The title Once Upon Awakening alludes to the stock fairy tale beginning that imagines “a land far, far away.” Afghanistan is a place that Abdul remembers from when she was a child, before her family fled in 1979. She only recently returned. Afghanistan was subject to Cold War–era proxy battles, and more recently the United States’ war on terror and internal civil battles raised by the Taliban. In the work’s accompanying text, tamara suarez porras writes about visiting her father’s home of Nicaragua, from which he had immigrated to the US after the country, like Afghanistan, became embroiled in a civil war fuelled by US and Soviet Cold War hubris. suarez porras writes of her father’s memory and her construction of those places in her own imagination, where they shift between being palpably here or distant and dream-like. Abdul’s title also suggests the emergence from slumber, or consciousness. As the term “woke” circulates through popular culture, many are no longer ignoring or remaining inured to civil injustice and are becoming active participants in securing or creating equity. Abdul and suarez porras sit between imagining pasts and viscerally occupying the present, such that “woke” becomes both personal and collective memory.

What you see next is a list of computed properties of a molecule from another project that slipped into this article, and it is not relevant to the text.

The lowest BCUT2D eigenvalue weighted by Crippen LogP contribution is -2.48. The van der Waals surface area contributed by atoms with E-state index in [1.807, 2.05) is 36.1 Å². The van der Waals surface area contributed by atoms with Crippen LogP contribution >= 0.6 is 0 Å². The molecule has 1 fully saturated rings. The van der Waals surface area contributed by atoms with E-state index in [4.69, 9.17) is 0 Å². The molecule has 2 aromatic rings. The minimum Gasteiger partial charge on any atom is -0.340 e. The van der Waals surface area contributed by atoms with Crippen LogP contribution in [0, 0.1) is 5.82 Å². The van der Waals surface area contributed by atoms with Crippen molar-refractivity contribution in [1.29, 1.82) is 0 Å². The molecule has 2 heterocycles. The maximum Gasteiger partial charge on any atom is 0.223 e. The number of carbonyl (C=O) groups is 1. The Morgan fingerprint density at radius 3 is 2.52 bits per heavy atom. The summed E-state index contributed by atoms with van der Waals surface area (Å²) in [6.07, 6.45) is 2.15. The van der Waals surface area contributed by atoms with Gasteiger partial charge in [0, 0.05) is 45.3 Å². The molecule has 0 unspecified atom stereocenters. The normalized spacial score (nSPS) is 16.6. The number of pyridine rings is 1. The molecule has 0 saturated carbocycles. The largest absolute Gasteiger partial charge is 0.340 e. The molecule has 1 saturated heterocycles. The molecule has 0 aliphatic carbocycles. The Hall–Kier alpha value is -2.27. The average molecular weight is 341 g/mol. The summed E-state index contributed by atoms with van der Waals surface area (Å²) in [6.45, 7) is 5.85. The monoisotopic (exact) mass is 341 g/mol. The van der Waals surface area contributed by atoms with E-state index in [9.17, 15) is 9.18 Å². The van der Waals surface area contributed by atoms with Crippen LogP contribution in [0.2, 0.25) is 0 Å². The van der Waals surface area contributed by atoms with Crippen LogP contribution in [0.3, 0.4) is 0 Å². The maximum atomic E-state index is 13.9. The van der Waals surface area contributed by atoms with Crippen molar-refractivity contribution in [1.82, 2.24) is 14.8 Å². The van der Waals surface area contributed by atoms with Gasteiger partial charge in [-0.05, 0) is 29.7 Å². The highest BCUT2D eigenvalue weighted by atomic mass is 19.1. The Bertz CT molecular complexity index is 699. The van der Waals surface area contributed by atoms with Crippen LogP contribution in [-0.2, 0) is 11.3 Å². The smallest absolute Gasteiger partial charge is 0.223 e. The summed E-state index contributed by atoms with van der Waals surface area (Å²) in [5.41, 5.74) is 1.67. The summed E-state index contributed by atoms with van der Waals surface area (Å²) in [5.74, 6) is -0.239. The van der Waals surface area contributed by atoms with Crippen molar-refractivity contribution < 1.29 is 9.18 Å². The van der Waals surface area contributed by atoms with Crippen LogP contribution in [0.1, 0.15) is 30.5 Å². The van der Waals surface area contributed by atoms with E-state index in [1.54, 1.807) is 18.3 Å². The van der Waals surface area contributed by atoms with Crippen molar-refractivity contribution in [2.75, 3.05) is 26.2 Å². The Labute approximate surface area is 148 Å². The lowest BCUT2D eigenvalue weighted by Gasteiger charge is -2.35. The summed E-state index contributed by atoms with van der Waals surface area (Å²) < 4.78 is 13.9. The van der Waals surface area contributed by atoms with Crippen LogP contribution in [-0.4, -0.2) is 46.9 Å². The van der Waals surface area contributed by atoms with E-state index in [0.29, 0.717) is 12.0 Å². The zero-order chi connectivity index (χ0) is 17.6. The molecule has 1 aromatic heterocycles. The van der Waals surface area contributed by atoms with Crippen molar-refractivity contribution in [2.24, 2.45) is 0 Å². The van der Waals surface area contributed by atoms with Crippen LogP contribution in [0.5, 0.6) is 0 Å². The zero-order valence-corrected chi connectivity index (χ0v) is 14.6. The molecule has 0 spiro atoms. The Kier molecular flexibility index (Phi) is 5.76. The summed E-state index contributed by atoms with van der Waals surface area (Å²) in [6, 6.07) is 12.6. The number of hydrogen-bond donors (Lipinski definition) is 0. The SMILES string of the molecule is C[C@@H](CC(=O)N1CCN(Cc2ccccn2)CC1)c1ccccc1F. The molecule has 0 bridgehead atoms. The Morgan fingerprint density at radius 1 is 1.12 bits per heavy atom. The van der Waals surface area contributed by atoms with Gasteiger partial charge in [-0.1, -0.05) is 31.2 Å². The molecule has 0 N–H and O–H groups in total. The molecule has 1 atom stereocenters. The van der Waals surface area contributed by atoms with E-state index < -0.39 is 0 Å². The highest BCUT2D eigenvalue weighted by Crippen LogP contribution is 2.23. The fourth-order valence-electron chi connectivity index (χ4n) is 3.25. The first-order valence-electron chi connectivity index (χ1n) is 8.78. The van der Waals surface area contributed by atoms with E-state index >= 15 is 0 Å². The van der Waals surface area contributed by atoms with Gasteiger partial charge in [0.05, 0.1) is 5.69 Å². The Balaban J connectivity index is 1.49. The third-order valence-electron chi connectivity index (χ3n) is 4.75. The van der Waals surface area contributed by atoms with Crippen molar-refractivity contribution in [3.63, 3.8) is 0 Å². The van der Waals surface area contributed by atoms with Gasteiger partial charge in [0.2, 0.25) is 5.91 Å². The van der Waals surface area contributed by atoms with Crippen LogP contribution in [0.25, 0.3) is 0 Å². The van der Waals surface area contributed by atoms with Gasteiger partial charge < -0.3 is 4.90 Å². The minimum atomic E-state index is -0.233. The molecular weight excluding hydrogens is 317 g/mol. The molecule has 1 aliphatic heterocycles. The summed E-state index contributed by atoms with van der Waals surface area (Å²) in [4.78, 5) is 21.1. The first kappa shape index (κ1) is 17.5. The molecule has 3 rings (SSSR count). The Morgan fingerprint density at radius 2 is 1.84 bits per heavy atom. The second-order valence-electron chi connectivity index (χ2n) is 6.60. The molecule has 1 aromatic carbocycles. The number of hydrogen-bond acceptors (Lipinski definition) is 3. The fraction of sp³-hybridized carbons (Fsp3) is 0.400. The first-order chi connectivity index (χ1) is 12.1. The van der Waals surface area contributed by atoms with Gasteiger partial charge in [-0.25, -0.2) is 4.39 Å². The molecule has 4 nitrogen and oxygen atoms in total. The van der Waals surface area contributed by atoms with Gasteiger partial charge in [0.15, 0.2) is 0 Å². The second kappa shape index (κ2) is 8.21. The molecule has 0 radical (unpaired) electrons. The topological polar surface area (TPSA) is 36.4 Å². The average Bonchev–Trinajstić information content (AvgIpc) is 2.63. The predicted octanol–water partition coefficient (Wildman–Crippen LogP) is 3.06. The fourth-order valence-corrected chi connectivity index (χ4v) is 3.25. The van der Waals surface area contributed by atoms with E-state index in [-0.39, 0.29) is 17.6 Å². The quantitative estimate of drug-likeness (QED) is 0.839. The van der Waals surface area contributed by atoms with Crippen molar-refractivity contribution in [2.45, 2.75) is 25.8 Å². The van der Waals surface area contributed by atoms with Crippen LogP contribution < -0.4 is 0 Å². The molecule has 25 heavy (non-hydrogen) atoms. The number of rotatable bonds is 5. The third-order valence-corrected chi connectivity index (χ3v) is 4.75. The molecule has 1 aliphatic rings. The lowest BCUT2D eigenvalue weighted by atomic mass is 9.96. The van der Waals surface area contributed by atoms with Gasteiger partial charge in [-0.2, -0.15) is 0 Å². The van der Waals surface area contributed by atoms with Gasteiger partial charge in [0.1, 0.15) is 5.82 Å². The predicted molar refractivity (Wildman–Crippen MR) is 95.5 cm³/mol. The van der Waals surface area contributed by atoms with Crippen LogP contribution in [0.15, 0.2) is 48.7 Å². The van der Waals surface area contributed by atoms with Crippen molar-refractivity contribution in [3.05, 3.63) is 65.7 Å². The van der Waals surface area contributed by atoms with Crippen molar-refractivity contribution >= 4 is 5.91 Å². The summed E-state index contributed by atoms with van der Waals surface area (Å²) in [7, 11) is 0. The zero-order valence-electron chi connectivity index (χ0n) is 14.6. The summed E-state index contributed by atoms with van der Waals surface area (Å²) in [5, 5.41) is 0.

Straddling both physical presence and imagination, NIC Kay’s poignant pushit! [exercise 1 in getting well soon], Judson Memorial Church (2017) begins with the artist descending the stairs at Judson Memorial Church in New York. Shot from below, the church’s first-floor ceiling conceals the top of their body. As they slowly step down, viewers see legs, then a torso and finally a neck, to which strings are tied. Kay’s descent and the string around their neck conjures the gallows and our brutal history of white people hanging African-Americans. Once Kay fully emerges, a small cluster of helium balloons tethered to their neck with delicate ribbon brings levity to their downward motion.